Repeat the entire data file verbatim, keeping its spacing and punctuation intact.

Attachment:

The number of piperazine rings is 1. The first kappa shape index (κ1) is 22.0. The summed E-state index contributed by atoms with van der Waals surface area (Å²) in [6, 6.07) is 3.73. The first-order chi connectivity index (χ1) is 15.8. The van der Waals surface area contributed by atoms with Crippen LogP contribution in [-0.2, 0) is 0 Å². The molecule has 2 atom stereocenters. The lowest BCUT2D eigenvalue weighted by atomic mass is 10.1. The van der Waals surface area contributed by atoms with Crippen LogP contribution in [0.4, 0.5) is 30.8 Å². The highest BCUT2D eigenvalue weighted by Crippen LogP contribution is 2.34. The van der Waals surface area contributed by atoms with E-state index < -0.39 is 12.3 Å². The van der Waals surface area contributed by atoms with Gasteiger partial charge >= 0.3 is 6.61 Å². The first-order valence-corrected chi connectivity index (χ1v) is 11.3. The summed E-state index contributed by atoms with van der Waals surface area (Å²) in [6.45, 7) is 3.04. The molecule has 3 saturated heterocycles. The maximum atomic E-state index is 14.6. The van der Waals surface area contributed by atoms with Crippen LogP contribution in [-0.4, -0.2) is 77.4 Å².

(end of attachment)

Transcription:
The number of piperazine rings is 1. The first kappa shape index (κ1) is 22.0. The summed E-state index contributed by atoms with van der Waals surface area (Å²) in [6, 6.07) is 3.73. The first-order chi connectivity index (χ1) is 15.8. The van der Waals surface area contributed by atoms with Crippen LogP contribution in [-0.2, 0) is 0 Å². The molecule has 2 atom stereocenters. The lowest BCUT2D eigenvalue weighted by atomic mass is 10.1. The van der Waals surface area contributed by atoms with Crippen LogP contribution in [0.4, 0.5) is 30.8 Å². The highest BCUT2D eigenvalue weighted by Crippen LogP contribution is 2.34. The van der Waals surface area contributed by atoms with E-state index < -0.39 is 12.3 Å². The van der Waals surface area contributed by atoms with Gasteiger partial charge >= 0.3 is 6.61 Å². The first-order valence-corrected chi connectivity index (χ1v) is 11.3. The summed E-state index contributed by atoms with van der Waals surface area (Å²) in [6.45, 7) is 3.04. The molecule has 3 saturated heterocycles. The maximum atomic E-state index is 14.6. The van der Waals surface area contributed by atoms with Crippen LogP contribution in [-0.4, -0.2) is 77.4 Å².